Well, despite being very much attached to the books (I only read them once but I annoyed my whole family by pointing out differences. heh heh), I thought the movies were extremely well done. Sure there were differences- sometimes significant ones, but I don’t believe you can necessarily keep things identical between books and movies- they’re two very different mediums, and movies just show certain things better and other things worse, and while you can compensate in one region or another, you can’t necessarily be perfectly balanced. While some people may say that explicitly they showed different things, I believe that implicit in the story rewrite and direction were the same sorts of themes- the way they handled the “action” sequences gave me a powerful, at times moving sense of the morality involved in it- the grim courage, the honor, and the transformation of the hero were all excellently represented according to the medium involved. Sure we get that sense of this power that is irresistable without the aid of “superiors”, but the stress seemed placed more upon the littler people and their individual struggles (and besides that, the help of superior forces is not entirely incompatible with christian morality that I would expect to be represented).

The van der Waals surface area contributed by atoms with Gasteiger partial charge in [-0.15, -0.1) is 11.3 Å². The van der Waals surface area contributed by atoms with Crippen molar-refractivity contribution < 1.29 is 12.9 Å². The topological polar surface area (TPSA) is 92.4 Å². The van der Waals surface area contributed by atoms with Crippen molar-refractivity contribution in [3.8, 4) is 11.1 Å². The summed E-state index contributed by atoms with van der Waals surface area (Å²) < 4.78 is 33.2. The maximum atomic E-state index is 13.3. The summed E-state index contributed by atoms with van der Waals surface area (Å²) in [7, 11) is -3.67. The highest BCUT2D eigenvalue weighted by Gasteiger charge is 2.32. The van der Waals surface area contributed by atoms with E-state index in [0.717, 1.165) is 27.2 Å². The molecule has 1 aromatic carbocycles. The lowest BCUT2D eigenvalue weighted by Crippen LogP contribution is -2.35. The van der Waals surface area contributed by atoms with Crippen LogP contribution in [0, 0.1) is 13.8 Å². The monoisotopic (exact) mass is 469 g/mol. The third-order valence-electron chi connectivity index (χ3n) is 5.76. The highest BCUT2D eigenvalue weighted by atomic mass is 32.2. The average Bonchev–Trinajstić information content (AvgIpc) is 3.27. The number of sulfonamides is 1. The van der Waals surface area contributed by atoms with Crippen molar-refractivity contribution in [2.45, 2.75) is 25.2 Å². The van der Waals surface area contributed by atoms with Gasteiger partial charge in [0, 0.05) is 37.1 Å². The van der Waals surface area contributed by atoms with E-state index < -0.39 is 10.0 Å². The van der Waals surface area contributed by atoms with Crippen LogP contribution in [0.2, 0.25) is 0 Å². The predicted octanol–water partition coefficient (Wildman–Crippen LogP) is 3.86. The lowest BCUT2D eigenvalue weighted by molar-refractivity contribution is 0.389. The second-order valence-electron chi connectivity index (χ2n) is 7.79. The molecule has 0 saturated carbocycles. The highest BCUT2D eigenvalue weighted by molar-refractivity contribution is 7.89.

And sure they changed certain things to be politically correct and all that(tho the southrons and the people from the sea could be argued to be hardly so)- I’m not going to agree or disagree with them, but you can’t show things exactly same to different audiences. If you try nothing to reach out to people, you limit yourself completely to a niche and can almost be accused of being unfairly elitist. If you want the book, then that’s what you take. A movie like this is partially to recreate it for a different time and medium, imho. Ya know what I mean?
Personally, though, I have to agree with the whole Arwen thing. I thought throwing a petty love story in was really unnecessary and out of place.